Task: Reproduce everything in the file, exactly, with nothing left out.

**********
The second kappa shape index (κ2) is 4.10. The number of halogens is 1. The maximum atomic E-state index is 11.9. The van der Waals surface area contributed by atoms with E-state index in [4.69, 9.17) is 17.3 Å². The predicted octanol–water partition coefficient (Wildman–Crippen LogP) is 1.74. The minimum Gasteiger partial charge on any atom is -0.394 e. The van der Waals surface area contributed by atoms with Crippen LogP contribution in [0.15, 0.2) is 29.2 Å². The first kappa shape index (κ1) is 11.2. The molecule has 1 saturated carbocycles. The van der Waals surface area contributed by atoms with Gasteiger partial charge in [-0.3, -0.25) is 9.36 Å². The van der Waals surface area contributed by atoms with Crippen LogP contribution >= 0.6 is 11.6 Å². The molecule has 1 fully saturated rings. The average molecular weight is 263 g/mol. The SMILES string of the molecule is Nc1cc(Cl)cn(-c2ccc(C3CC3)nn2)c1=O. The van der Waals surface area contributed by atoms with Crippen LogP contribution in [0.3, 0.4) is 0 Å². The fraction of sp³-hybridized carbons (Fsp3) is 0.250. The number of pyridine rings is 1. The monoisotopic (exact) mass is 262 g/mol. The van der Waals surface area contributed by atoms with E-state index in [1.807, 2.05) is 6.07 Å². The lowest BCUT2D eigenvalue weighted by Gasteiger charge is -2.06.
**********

The second kappa shape index (κ2) is 4.10. The number of halogens is 1. The maximum atomic E-state index is 11.9. The van der Waals surface area contributed by atoms with E-state index in [4.69, 9.17) is 17.3 Å². The predicted octanol–water partition coefficient (Wildman–Crippen LogP) is 1.74. The minimum Gasteiger partial charge on any atom is -0.394 e. The van der Waals surface area contributed by atoms with Crippen LogP contribution in [0.15, 0.2) is 29.2 Å². The first kappa shape index (κ1) is 11.2. The molecule has 1 saturated carbocycles. The van der Waals surface area contributed by atoms with Gasteiger partial charge in [-0.3, -0.25) is 9.36 Å². The van der Waals surface area contributed by atoms with Crippen LogP contribution >= 0.6 is 11.6 Å². The molecule has 1 fully saturated rings. The average molecular weight is 263 g/mol. The SMILES string of the molecule is Nc1cc(Cl)cn(-c2ccc(C3CC3)nn2)c1=O. The van der Waals surface area contributed by atoms with Crippen LogP contribution in [0.3, 0.4) is 0 Å². The fraction of sp³-hybridized carbons (Fsp3) is 0.250. The number of pyridine rings is 1. The monoisotopic (exact) mass is 262 g/mol. The van der Waals surface area contributed by atoms with E-state index in [1.807, 2.05) is 6.07 Å². The lowest BCUT2D eigenvalue weighted by Gasteiger charge is -2.06.